Domingo believes that Litton, the second-highest run-scorer in all formats combined this year, is getting the advantage of an improved approach towards his training methods. While previously he would get out often in the nets, Domingo has made sure he cuts out that mentality, and regains a match-only approach in training.
"Litton is practicing a lot better," Domingo says. "When I got here, I saw him getting out in practice ten times. He was too loose - caught at cover, caught at midwicket. He has found a good routine in practice. We have tried to get him some good drills for his batting, which gets him into a good mindset. I think he can always do some technical work, but he has found a good recipe.
"I think the challenge for him is to find runs when he is not feeling at his best. He is such a confidence player so he has to figure out a way to score runs when technically he is not feeling as he should.
Tamim likes Litton's individuality, and doesn't want to disturb his methods as it is working for him so well. Litton's 1703 runs is already Bangladesh's most runs in all formats in a calendar year, and he leads the team's scoring charts in each of the three formats this year.
"It started with Test cricket, where he had quite an unbelievable year and a half," Tamim says. "He has transferred it to ODIs and T20Is. He is someone who is different in his thought process. I think that's working for him.
"I respect these kind of players. I always believe that an individual knows what is working for him. I am sure what Litton is doing is working for him. He has been performing quite well in ODIs and Tests, and he is an important part of the team."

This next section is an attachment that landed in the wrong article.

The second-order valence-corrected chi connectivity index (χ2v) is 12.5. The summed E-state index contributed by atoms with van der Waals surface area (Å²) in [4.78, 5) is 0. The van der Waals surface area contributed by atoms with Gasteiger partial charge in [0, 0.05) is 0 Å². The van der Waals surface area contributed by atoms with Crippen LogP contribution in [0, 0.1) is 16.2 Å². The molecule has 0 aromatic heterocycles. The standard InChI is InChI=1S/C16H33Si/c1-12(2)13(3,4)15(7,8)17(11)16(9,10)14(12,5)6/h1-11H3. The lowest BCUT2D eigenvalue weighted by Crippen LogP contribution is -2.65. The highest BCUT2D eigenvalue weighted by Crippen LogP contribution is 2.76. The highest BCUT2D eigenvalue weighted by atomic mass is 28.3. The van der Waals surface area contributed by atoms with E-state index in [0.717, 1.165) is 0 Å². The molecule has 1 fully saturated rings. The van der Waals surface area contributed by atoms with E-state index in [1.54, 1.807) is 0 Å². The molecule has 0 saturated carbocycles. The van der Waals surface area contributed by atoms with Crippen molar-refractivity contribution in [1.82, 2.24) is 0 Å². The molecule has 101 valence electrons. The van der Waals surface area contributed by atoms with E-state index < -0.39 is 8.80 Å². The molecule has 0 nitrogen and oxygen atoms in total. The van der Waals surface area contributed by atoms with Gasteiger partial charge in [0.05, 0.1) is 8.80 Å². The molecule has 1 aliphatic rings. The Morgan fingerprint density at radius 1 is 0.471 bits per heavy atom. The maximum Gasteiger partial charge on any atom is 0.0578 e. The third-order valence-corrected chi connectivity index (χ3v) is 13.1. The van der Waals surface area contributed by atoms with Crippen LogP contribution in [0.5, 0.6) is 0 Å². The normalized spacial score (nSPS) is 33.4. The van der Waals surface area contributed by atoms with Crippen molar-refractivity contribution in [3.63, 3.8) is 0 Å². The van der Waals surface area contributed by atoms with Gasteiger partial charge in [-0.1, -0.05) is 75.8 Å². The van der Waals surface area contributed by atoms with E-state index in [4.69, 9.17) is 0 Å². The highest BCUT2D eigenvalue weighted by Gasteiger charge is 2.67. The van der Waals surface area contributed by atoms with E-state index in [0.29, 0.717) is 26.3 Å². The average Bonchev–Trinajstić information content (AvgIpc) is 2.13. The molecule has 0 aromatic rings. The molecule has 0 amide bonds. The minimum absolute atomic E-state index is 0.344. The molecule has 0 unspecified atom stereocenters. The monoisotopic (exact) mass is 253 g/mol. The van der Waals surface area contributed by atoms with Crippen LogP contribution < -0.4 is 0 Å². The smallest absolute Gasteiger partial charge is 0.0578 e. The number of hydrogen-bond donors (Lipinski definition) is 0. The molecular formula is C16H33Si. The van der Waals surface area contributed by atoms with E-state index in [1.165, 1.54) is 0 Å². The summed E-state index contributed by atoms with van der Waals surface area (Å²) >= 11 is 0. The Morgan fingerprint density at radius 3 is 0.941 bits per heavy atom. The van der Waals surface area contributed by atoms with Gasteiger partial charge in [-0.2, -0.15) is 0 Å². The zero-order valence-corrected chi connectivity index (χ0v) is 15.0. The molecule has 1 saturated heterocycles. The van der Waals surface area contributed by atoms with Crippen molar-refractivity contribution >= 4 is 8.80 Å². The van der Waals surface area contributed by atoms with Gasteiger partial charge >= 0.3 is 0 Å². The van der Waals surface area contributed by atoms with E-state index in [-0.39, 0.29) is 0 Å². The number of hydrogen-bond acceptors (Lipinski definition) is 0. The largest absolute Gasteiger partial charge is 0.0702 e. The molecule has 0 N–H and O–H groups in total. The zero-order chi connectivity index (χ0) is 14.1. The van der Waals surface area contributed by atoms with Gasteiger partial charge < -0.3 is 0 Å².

Domingo is also impressed by how some of the other batters have stepped up. Anamul Haque, returning to the team after four years through a dominant domestic one-day season, made runs against Zimbabwe, while Afif Hossain stepped up as the ODI finisher. Yasir Ali too started off impressively, but Domingo wants him to regain his composure in both white-ball teams.
"[Anamul Haque] Bijoy did really well for us in Zimbabwe. He deserves his spot in the next series. Afif is one of our finishers. He is really calm at the end. He puts in big performance for us. Rabbi [Yasir Ali] started well but then got injured. He played well in South Africa but picked up a back niggle in West Indies, so he hasn't played ODIs since then. He has some way to go to find his way in white-ball cricket. It has been stop-start for him so hopefully we can give him an extended run so that he can establish himself," he said.
Tamim, meanwhile, wants his team to remember what didn't work for them in Zimbabwe, where they lost for the first time in nine years. Bangladesh gave away strong positions throughout the series, by bowling poorly in the second half of the innings. Dropped catches also let them down. The Zimbabwe series also happens to be their last port of call in ODIs.
"I felt [the Zimbabwe series loss] gave us a lot of lessons," Tamim says. "They are a dangerous team in their home conditions. We always got two-three wickets early, but one batter [Sikandar Raza] made the difference. We scored runs but we lost.
"On a good wicket, if you don't follow the process, any individual can take the game away from us. We dropped important catches of that individual, and he just took the game away from us. There's very little margin of error on good pitches against big teams so you have to grab your chances."